Hirsutism is a condition that causes women to grow hair in places where they typically wouldn’t. This can include the face, chest, back, and abdomen. While it’s perfectly normal for women to have hair on their bodies, hirsutism can cause this hair to be thicker and darker than usual.
According to the Mayo Clinic, hirsutism affects up to 5% of women. It can be caused by several things, including certain medical conditions, medications, and polycystic ovary syndrome (PCOS). Hirsutism can also be a side effect of menopause.
Living with hirsutism
In some cases, the hair may also grow in areas where women typically don’t have much hair, such as the stomach or thighs. Hirsutism is usually caused by an imbalance of hormones called androgens. Androgens are responsible for developing secondary sexual characteristics, such as facial and body hair. When there’s an excess of androgens in the body, it can lead to hirsutism.
While hirsutism does not have any associated health risks, many women feel self-conscious about the condition. It can make them feel like they don’t fit in or are not attractive.
Moreover, women who struggle with hirsutism may avoid going out in public or participating in activities they enjoy. This can lead to social isolation and depression. The condition may even affect their careers and relationships, resulting in stress.
What causes hirsutism?
Many factors can contribute to hirsutism. These include:
- Family history: If your mother or sisters have hirsutism, you’re more likely to have it.
- Medications: Certain medications, such as birth control pills, can cause hirsutism.
- Medical conditions: Hirsutism can be a symptom of certain medical conditions, such as Cushing’s disease, PCOS, and adrenal gland disorders.
- Menopause: Menopause can cause changes in hormone levels that result in hirsutism.
How is hirsutism treated?
Depending on the root cause of hirsutism, different treatments may be necessary. Your doctor can prescribe a different drug if it is due to medication. If it’s caused by a medical condition, you may need treatment for that condition. In some cases, the following treatments may be recommended:
Traditional hair removal
Some people with hirsutism prefer removing excess hair using traditional methods, such as shaving, waxing, or depilatory creams. While these methods can be effective, they must be done frequently and can be painful. Using cream depilatories on sensitive areas, such as the face, can also cause skin irritation.
Lasers are a more permanent solution for hair removal. They work by targeting the pigment in the hair and destroying the follicle. What’s great about this method is that it is offered to many clinics worldwide. You can be in a tropical country, and there’s always a chance to find a clinic that offers laser hair removal. For instance, if you’re in the Philippines, look for “laser hair removal in the Philippines,” and you will indeed find a lot of options.
Electrolysis is similar to laser hair removal but uses electricity instead of light to destroy the hair follicle. It can be effective for small areas, but it can be painful and time-consuming.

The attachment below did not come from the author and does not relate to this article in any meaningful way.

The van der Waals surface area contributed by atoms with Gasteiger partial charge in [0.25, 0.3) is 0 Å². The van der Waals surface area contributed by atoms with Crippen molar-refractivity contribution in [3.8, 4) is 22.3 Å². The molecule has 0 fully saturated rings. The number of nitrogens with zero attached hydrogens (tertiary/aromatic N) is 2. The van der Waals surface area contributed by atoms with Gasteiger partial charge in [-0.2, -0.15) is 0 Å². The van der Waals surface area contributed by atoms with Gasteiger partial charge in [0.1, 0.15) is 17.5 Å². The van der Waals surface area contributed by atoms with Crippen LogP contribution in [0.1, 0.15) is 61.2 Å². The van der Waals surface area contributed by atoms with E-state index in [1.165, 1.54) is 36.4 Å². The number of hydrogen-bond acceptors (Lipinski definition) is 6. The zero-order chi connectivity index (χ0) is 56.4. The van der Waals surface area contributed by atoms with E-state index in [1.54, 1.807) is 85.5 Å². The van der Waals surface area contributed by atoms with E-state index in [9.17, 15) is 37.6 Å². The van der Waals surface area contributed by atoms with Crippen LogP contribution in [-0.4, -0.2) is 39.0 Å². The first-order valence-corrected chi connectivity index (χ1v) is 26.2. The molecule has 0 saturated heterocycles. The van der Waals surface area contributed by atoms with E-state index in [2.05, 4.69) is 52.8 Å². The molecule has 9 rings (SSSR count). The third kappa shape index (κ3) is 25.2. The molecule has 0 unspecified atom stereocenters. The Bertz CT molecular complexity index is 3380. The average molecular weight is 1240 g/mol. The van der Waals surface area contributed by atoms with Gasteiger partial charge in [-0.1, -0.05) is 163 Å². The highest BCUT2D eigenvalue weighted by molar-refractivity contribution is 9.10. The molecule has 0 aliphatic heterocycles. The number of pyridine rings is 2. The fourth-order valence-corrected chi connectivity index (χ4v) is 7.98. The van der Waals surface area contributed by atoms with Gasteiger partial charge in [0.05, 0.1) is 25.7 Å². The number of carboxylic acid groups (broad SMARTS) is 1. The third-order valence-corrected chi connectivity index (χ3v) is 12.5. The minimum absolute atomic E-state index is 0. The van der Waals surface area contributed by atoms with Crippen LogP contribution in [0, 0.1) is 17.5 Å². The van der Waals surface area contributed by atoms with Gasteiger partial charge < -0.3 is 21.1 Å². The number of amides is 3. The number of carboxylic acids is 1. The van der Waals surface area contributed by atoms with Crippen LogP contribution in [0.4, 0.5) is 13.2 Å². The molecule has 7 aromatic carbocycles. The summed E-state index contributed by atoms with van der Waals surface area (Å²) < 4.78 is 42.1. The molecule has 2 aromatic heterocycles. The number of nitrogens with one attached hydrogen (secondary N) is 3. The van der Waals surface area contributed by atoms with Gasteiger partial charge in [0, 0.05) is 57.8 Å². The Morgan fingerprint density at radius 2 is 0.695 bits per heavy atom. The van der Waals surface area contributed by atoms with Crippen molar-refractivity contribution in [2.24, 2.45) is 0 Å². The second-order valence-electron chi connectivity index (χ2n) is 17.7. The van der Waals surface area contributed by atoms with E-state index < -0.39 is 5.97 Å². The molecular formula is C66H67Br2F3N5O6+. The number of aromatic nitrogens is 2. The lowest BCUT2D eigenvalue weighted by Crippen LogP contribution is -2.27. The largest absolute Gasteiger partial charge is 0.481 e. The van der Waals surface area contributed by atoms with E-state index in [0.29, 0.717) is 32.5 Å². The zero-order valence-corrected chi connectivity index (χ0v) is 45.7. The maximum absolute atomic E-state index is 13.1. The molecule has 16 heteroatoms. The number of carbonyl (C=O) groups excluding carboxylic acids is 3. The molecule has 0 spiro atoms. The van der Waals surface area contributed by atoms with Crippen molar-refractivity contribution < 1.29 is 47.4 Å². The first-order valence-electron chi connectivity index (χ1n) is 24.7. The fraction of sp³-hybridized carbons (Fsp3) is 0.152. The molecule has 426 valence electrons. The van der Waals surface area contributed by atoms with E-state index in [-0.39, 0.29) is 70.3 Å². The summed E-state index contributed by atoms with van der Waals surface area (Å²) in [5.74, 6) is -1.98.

In some cases, hormone therapy may be recommended to treat hirsutism. This can be done with birth control pills or other hormone medications. However, this treatment is not suitable for everyone and may have some side effects.
Is hirsutism genetic?
Hirsutism is often genetic. In fact, many women with hirsutism have a family history of the condition. Hirsutism can be passed down from either parent, and it may be more likely to occur if multiple family members are affected. While there is no cure for hirsutism, there are several treatment options available that can help to reduce hair growth. If you think you may be affected by hirsutism, talk to your doctor about your symptoms and family history.
When to visit the doctor
As mentioned, hirsutism is a relatively common condition that affects many women. However, if you’re concerned about the hair growth on your body, it’s best to visit your doctor. They can help to determine the cause and recommend the best course of treatment. Some of the unusual symptoms that might concern you include:
- Sudden onset of hair growth
- Hair growth in unusual places, such as on the face or chest patches of missing hair
- Signs of masculinization, such as a deepening voice or increased muscle mass
These symptoms are not always indicative of a severe condition, but it’s best to get them checked out by a doctor. Early diagnosis and treatment can help to improve the symptoms and prevent any further complications.
The bottom line
Excessive hair growth in women is known as hirsutism. It’s a relatively common condition that affects many women and can be caused by several different factors. There is no cure for hirsutism, but there are treatments available that can help to reduce hair growth. If you’re concerned about the hair on your body, talk to your doctor. They can help to determine the cause and recommend the best course of treatment.